My Grandmother, Agostina Moreno Fisk (circa. 1900)
I remember seeing a black-and-white snapshot in one of my mother’s old photo albums of an older woman I did not recognize. I believe the picture was taken in the late 1940s when my parents were living outside Washington, DC, and I was a baby. I learned much later that the woman was my mother’s birth mother. The woman’s existence was a secret kept from my siblings and me until I was 40. It was then my mother disclosed to us the shameful fact that she had been adopted as a baby by the couple I had previously taken to be my natural grandparents. Of course, social attitudes toward unwed mothers had changed markedly by the time her own children reached adulthood, and none of us felt the least stigma about our supposedly tarnished lineage. We just felt bad that my mother saw the need to keep her adoption a dark secret all those years.
The woman I had previously assumed to be my grandmother had died of congestive heart failure when my mother was only 15, so I never knew her. But I had a framed photograph of her hanging in my upstairs hall. Judging by her hairstyle and dress, the picture must have been taken around the turn of the last century. She was a Mexican-American beauty in a silk gown, standing by a lace curtain window. How had I failed to notice that this diminutive woman had somehow produced a tall, blond-haired daughter?
As it turned out, my mother’s revelation wasn’t the end of the story. She and my father had tracked down her birth mother when I was still an infant. My original grandmother had been a schoolteacher who had never married, a graduate of the University of Maine. My parents found her through the alumni office. The only information they had on the father was that he was been a sailor in the U.S. Navy during World War I. Tracking him down took a bit more detective work, which my younger sister undertook much later. She used her own DNA sample to identify him through Ancestry.com.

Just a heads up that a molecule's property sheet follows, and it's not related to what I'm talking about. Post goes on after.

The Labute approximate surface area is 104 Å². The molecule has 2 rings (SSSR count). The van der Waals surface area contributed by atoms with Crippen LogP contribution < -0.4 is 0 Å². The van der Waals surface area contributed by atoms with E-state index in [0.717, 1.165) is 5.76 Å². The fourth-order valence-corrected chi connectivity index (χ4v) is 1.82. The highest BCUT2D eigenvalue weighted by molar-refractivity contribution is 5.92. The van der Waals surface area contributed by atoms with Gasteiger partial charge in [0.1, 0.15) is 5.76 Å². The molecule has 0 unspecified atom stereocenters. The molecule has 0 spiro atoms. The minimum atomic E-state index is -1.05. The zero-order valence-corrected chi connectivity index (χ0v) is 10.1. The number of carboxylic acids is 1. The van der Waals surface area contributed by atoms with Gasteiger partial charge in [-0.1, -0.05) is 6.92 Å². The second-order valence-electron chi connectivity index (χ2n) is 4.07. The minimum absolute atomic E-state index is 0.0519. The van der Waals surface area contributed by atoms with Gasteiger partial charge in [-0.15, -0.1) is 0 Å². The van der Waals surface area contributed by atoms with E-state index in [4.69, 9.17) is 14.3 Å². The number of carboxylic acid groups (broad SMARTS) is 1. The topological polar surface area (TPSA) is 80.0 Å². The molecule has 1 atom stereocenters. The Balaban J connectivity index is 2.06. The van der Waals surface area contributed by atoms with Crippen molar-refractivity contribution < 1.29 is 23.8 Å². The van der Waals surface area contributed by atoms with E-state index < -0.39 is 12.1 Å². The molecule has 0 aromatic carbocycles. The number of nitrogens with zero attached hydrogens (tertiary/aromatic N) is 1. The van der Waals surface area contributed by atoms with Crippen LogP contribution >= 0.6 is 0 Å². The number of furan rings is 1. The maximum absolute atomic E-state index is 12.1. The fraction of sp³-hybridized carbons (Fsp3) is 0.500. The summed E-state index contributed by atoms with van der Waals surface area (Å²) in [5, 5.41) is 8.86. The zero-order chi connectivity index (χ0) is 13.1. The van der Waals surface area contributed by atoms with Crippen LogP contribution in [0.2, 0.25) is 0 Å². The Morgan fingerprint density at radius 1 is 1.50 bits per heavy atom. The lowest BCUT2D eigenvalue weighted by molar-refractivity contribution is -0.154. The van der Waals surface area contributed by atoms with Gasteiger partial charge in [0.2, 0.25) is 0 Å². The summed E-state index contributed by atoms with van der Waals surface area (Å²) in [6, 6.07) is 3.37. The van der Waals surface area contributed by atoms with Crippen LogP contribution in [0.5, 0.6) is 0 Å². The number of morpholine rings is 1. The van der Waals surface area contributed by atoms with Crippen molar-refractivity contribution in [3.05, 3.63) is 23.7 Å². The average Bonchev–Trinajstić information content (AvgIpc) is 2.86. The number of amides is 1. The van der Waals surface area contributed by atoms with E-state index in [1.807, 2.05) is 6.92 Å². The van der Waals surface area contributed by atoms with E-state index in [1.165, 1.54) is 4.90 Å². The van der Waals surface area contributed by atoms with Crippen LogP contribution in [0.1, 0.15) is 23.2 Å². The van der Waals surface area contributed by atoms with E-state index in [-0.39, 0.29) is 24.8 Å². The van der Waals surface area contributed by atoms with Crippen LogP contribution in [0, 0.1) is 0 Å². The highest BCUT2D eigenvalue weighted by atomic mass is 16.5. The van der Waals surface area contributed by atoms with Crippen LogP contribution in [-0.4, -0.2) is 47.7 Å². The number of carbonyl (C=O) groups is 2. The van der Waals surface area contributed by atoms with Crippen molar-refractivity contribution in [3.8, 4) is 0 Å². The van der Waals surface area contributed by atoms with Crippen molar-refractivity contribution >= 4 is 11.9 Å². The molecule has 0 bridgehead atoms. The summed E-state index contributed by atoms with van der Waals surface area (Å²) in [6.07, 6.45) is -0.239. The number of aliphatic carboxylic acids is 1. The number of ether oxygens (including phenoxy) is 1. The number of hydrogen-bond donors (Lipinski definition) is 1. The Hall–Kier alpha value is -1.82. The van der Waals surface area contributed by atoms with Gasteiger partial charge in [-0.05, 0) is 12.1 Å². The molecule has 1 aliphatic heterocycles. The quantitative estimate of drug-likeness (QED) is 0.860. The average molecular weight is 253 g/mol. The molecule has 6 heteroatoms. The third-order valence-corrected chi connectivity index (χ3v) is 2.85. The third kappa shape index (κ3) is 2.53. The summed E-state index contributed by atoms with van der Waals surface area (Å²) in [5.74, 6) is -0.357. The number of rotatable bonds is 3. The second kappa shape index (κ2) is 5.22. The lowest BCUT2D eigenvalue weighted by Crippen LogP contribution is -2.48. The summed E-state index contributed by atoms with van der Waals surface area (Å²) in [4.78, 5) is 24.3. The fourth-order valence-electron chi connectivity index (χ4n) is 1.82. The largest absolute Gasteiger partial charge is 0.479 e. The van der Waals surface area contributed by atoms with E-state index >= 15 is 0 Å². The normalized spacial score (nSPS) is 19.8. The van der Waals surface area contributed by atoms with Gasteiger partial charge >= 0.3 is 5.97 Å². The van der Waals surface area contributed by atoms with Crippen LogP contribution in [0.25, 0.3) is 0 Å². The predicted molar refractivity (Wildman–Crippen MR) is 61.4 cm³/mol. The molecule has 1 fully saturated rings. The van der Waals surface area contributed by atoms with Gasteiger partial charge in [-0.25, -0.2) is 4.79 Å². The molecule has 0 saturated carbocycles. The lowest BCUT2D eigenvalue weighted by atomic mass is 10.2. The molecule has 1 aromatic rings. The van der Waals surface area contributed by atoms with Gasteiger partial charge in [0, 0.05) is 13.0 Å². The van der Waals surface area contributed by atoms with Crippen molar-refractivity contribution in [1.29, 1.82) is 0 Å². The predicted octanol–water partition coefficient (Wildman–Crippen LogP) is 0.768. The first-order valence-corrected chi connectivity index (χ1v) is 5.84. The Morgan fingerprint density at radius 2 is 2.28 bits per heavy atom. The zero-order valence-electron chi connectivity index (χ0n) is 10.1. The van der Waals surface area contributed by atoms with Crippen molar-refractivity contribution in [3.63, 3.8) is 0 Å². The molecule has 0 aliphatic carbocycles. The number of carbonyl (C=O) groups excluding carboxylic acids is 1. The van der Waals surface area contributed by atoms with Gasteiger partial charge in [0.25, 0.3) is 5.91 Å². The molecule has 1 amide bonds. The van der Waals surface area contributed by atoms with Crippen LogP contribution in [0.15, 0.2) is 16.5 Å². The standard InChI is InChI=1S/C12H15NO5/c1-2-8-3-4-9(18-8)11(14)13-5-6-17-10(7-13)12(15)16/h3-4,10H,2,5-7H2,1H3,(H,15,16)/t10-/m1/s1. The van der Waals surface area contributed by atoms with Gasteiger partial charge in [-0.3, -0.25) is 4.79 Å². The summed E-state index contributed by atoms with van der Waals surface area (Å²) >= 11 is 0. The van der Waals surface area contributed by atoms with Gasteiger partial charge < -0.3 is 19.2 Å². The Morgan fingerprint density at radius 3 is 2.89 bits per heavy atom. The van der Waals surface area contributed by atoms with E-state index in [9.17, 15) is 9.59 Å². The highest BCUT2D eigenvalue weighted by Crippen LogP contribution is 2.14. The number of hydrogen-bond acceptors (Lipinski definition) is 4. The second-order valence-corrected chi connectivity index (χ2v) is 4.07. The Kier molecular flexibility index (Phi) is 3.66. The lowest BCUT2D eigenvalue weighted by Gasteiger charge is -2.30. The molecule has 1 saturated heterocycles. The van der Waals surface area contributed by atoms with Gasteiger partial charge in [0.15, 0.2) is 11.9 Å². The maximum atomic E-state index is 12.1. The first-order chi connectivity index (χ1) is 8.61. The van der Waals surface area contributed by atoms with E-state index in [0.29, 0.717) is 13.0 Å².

What she found was also a bit of a revelation. It turns out our grandfather was a very enterprising man, although not in a good way. He had twice been convicted of bigamy, and none of the four women involved was our grandmother. He did a stretch in Sing Sing after two of his wives found out about each other and turned him in. Apart from his criminal record, the only other thing we learned about him is that he once lived in the same Greenwich Village townhouse later occupied by the novelist James Baldwin.
My mother never knew about any of this, thank God. She passed away before it was possible for people routinely to uncover skeletons in their closets through DNA testing. It was enough for my mother to deal with the fact that she was a illegitimate daughter of an otherwise respectable spinster schoolteacher from Maine.
What do I think about this skeleton in my closet? The fact that I am disclosing it here might suggest that I’m not overly concerned about this blemish on my family history. You might even say it adds a certain colorful twist to a narrative that would otherwise involve a dreary fling between an unwed schoolteacher and an anonymous sailor. I do not think their indiscretion reflects badly on me, my mother or even that poor young schoolteacher who allowed herself to get carried away by her feelings for a sailor who would go on to greater glory as a bigamist.
My tangled family tree reminds me of a saying popular among born-again Christians: “God has no grandchildren.” By that they mean what matters is your immediate relationship with God the Father, not who your earthly parents or grandparents are. I can be the descendent of a saint and still be estranged from God. This case is the reverse of that. I can be the grandchild of a criminal and still be no less a child of God.
Two of my photographs have been accepted in a juried exhibition entitled "Color" at the PhotoPlace Gallery in Middlebury, VT: "Nooks Hill Road at First Light" (2014), above, and "Iced Over" (2014), below. The juror is photographer Jeff Cutro, professor emeritus of photography at College of DuPage in Glen Ellyn, Illinois. The exhibition runs from August 25, 2022 to September 23, 2022.
"Attic Treasures" by Eric Rennie